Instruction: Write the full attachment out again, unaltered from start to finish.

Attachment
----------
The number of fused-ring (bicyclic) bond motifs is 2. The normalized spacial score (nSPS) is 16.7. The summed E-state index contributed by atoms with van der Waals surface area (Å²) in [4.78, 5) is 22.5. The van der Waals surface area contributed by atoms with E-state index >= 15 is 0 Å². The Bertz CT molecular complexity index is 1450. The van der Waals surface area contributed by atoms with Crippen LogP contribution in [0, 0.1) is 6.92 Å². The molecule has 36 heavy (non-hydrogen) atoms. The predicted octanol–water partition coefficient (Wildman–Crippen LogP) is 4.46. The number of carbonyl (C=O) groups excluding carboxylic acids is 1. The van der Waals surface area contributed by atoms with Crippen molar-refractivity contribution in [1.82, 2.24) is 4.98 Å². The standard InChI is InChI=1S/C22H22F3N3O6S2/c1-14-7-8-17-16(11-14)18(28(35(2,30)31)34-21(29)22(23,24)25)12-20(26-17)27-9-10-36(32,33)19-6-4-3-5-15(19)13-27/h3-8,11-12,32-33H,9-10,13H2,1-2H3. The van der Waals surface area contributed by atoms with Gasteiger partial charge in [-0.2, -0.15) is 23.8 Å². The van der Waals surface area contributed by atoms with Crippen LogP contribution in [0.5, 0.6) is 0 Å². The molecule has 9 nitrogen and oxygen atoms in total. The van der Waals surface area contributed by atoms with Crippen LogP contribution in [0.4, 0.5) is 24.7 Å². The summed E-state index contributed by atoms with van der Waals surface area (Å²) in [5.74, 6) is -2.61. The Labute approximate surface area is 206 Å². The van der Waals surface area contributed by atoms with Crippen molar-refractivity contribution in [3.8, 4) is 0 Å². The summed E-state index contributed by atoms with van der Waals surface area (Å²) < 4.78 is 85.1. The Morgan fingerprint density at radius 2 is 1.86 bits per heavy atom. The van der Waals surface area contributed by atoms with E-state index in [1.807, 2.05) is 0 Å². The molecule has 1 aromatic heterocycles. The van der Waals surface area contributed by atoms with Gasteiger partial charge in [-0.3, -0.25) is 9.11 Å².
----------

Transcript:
The number of fused-ring (bicyclic) bond motifs is 2. The normalized spacial score (nSPS) is 16.7. The summed E-state index contributed by atoms with van der Waals surface area (Å²) in [4.78, 5) is 22.5. The van der Waals surface area contributed by atoms with E-state index >= 15 is 0 Å². The Bertz CT molecular complexity index is 1450. The van der Waals surface area contributed by atoms with Crippen LogP contribution in [0, 0.1) is 6.92 Å². The molecule has 36 heavy (non-hydrogen) atoms. The predicted octanol–water partition coefficient (Wildman–Crippen LogP) is 4.46. The number of carbonyl (C=O) groups excluding carboxylic acids is 1. The van der Waals surface area contributed by atoms with Crippen molar-refractivity contribution in [1.82, 2.24) is 4.98 Å². The standard InChI is InChI=1S/C22H22F3N3O6S2/c1-14-7-8-17-16(11-14)18(28(35(2,30)31)34-21(29)22(23,24)25)12-20(26-17)27-9-10-36(32,33)19-6-4-3-5-15(19)13-27/h3-8,11-12,32-33H,9-10,13H2,1-2H3. The van der Waals surface area contributed by atoms with Gasteiger partial charge in [-0.2, -0.15) is 23.8 Å². The van der Waals surface area contributed by atoms with Crippen LogP contribution in [0.5, 0.6) is 0 Å². The molecule has 9 nitrogen and oxygen atoms in total. The van der Waals surface area contributed by atoms with Crippen LogP contribution in [0.4, 0.5) is 24.7 Å². The summed E-state index contributed by atoms with van der Waals surface area (Å²) in [5.74, 6) is -2.61. The Labute approximate surface area is 206 Å². The van der Waals surface area contributed by atoms with Crippen molar-refractivity contribution in [3.8, 4) is 0 Å². The summed E-state index contributed by atoms with van der Waals surface area (Å²) < 4.78 is 85.1. The Morgan fingerprint density at radius 2 is 1.86 bits per heavy atom. The van der Waals surface area contributed by atoms with E-state index in [1.807, 2.05) is 0 Å². The molecule has 1 aromatic heterocycles. The van der Waals surface area contributed by atoms with Gasteiger partial charge in [-0.3, -0.25) is 9.11 Å².